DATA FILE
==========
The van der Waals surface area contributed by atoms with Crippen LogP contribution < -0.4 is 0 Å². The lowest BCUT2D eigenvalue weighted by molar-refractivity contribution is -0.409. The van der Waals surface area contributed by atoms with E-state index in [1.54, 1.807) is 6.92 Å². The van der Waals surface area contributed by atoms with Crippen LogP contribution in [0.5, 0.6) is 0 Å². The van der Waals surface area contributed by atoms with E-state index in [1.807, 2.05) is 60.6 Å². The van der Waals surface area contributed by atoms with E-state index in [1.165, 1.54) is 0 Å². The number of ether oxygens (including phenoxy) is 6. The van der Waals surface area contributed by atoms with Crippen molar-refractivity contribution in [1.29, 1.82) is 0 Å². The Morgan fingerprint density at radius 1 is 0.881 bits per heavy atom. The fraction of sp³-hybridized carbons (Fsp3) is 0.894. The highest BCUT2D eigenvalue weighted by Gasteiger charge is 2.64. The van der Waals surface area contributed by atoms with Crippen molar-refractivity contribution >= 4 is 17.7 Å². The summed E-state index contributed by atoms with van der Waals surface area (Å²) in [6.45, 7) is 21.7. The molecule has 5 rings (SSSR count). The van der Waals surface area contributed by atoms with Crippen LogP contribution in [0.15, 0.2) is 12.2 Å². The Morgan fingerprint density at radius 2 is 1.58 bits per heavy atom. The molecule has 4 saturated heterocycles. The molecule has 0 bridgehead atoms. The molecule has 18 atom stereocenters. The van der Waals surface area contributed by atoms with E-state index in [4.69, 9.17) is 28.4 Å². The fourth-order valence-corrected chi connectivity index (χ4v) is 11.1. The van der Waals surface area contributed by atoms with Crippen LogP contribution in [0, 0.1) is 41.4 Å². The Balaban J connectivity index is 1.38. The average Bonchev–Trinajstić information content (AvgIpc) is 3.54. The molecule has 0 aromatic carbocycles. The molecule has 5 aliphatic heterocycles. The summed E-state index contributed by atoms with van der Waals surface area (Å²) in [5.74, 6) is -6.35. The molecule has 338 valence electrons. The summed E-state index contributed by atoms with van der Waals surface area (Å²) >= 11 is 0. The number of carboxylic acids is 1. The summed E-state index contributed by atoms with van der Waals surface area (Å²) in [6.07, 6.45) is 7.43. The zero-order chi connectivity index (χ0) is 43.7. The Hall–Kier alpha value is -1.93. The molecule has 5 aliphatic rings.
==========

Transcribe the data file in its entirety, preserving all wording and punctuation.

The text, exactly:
The van der Waals surface area contributed by atoms with Crippen LogP contribution < -0.4 is 0 Å². The lowest BCUT2D eigenvalue weighted by molar-refractivity contribution is -0.409. The van der Waals surface area contributed by atoms with E-state index in [1.54, 1.807) is 6.92 Å². The van der Waals surface area contributed by atoms with Crippen LogP contribution in [0.5, 0.6) is 0 Å². The van der Waals surface area contributed by atoms with E-state index in [1.807, 2.05) is 60.6 Å². The van der Waals surface area contributed by atoms with E-state index in [1.165, 1.54) is 0 Å². The number of ether oxygens (including phenoxy) is 6. The van der Waals surface area contributed by atoms with Crippen molar-refractivity contribution in [1.29, 1.82) is 0 Å². The Morgan fingerprint density at radius 1 is 0.881 bits per heavy atom. The fraction of sp³-hybridized carbons (Fsp3) is 0.894. The highest BCUT2D eigenvalue weighted by Gasteiger charge is 2.64. The van der Waals surface area contributed by atoms with Crippen molar-refractivity contribution >= 4 is 17.7 Å². The summed E-state index contributed by atoms with van der Waals surface area (Å²) in [6.45, 7) is 21.7. The molecule has 5 rings (SSSR count). The van der Waals surface area contributed by atoms with Crippen LogP contribution in [0.15, 0.2) is 12.2 Å². The Morgan fingerprint density at radius 2 is 1.58 bits per heavy atom. The molecule has 4 saturated heterocycles. The molecule has 0 bridgehead atoms. The molecule has 18 atom stereocenters. The van der Waals surface area contributed by atoms with E-state index in [4.69, 9.17) is 28.4 Å². The fourth-order valence-corrected chi connectivity index (χ4v) is 11.1. The van der Waals surface area contributed by atoms with Crippen LogP contribution in [0, 0.1) is 41.4 Å². The Balaban J connectivity index is 1.38. The average Bonchev–Trinajstić information content (AvgIpc) is 3.54. The molecule has 0 aromatic carbocycles. The molecule has 5 aliphatic heterocycles. The summed E-state index contributed by atoms with van der Waals surface area (Å²) in [5.74, 6) is -6.35. The molecule has 338 valence electrons. The summed E-state index contributed by atoms with van der Waals surface area (Å²) >= 11 is 0. The number of carboxylic acids is 1. The summed E-state index contributed by atoms with van der Waals surface area (Å²) in [6.07, 6.45) is 7.43. The zero-order chi connectivity index (χ0) is 43.7. The Hall–Kier alpha value is -1.93. The molecule has 5 aliphatic rings.